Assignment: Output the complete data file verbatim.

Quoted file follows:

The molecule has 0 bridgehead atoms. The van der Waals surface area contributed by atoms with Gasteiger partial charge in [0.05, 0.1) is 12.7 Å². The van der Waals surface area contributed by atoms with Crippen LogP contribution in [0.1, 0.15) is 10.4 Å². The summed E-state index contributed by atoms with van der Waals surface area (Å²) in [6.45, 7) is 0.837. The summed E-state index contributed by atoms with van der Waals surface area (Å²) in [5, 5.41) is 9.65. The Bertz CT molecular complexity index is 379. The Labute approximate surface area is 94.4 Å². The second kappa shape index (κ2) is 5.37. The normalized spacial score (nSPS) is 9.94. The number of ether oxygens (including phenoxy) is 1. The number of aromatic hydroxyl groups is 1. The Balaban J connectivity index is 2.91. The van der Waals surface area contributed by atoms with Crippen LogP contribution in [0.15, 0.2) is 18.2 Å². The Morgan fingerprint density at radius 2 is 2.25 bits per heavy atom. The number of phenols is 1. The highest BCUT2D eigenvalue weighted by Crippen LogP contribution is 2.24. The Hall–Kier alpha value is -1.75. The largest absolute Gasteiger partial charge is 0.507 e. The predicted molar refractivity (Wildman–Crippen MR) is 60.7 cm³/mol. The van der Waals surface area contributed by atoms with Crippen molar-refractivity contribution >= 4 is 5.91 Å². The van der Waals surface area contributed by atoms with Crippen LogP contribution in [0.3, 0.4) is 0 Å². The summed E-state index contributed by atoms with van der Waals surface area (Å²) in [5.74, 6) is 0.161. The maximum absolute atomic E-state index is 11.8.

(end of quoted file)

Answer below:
The molecule has 0 bridgehead atoms. The van der Waals surface area contributed by atoms with Gasteiger partial charge in [0.05, 0.1) is 12.7 Å². The van der Waals surface area contributed by atoms with Crippen LogP contribution in [0.1, 0.15) is 10.4 Å². The summed E-state index contributed by atoms with van der Waals surface area (Å²) in [6.45, 7) is 0.837. The summed E-state index contributed by atoms with van der Waals surface area (Å²) in [5, 5.41) is 9.65. The Bertz CT molecular complexity index is 379. The Labute approximate surface area is 94.4 Å². The second kappa shape index (κ2) is 5.37. The normalized spacial score (nSPS) is 9.94. The number of ether oxygens (including phenoxy) is 1. The number of aromatic hydroxyl groups is 1. The Balaban J connectivity index is 2.91. The van der Waals surface area contributed by atoms with Crippen LogP contribution in [0.15, 0.2) is 18.2 Å². The Morgan fingerprint density at radius 2 is 2.25 bits per heavy atom. The number of phenols is 1. The highest BCUT2D eigenvalue weighted by Crippen LogP contribution is 2.24. The Hall–Kier alpha value is -1.75. The largest absolute Gasteiger partial charge is 0.507 e. The predicted molar refractivity (Wildman–Crippen MR) is 60.7 cm³/mol. The van der Waals surface area contributed by atoms with Crippen molar-refractivity contribution >= 4 is 5.91 Å². The van der Waals surface area contributed by atoms with Crippen LogP contribution in [0.3, 0.4) is 0 Å². The summed E-state index contributed by atoms with van der Waals surface area (Å²) in [5.74, 6) is 0.161. The maximum absolute atomic E-state index is 11.8.